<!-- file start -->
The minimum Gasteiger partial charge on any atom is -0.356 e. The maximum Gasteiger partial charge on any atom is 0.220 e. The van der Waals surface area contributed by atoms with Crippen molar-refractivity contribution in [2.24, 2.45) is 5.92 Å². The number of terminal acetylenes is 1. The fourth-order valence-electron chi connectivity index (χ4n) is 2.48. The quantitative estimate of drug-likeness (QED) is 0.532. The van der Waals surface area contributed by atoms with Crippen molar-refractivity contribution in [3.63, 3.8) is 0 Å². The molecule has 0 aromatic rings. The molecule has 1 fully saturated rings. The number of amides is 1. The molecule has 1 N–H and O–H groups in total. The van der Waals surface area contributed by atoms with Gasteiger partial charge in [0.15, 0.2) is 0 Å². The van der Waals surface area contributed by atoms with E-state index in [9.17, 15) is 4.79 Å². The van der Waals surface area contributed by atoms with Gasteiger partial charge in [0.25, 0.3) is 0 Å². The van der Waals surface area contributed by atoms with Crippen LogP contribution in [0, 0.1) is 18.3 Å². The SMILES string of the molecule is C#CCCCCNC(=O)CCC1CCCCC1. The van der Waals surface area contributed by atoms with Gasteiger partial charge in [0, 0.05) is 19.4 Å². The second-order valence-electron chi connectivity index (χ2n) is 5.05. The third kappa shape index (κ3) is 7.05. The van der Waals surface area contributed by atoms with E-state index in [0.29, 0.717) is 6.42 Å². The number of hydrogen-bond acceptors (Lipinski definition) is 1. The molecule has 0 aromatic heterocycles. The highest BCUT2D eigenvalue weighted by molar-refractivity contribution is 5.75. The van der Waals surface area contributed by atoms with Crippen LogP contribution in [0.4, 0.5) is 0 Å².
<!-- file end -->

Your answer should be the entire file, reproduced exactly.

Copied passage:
The minimum Gasteiger partial charge on any atom is -0.356 e. The maximum Gasteiger partial charge on any atom is 0.220 e. The van der Waals surface area contributed by atoms with Crippen molar-refractivity contribution in [2.24, 2.45) is 5.92 Å². The number of terminal acetylenes is 1. The fourth-order valence-electron chi connectivity index (χ4n) is 2.48. The quantitative estimate of drug-likeness (QED) is 0.532. The van der Waals surface area contributed by atoms with Crippen molar-refractivity contribution in [3.63, 3.8) is 0 Å². The molecule has 0 aromatic rings. The molecule has 1 fully saturated rings. The number of amides is 1. The molecule has 1 N–H and O–H groups in total. The van der Waals surface area contributed by atoms with Gasteiger partial charge in [0.15, 0.2) is 0 Å². The van der Waals surface area contributed by atoms with E-state index in [9.17, 15) is 4.79 Å². The van der Waals surface area contributed by atoms with Gasteiger partial charge in [0.25, 0.3) is 0 Å². The van der Waals surface area contributed by atoms with Crippen LogP contribution in [0, 0.1) is 18.3 Å². The SMILES string of the molecule is C#CCCCCNC(=O)CCC1CCCCC1. The van der Waals surface area contributed by atoms with Gasteiger partial charge in [0, 0.05) is 19.4 Å². The second-order valence-electron chi connectivity index (χ2n) is 5.05. The third kappa shape index (κ3) is 7.05. The van der Waals surface area contributed by atoms with E-state index in [0.29, 0.717) is 6.42 Å². The number of hydrogen-bond acceptors (Lipinski definition) is 1. The molecule has 0 aromatic heterocycles. The highest BCUT2D eigenvalue weighted by molar-refractivity contribution is 5.75. The van der Waals surface area contributed by atoms with Crippen LogP contribution in [0.4, 0.5) is 0 Å².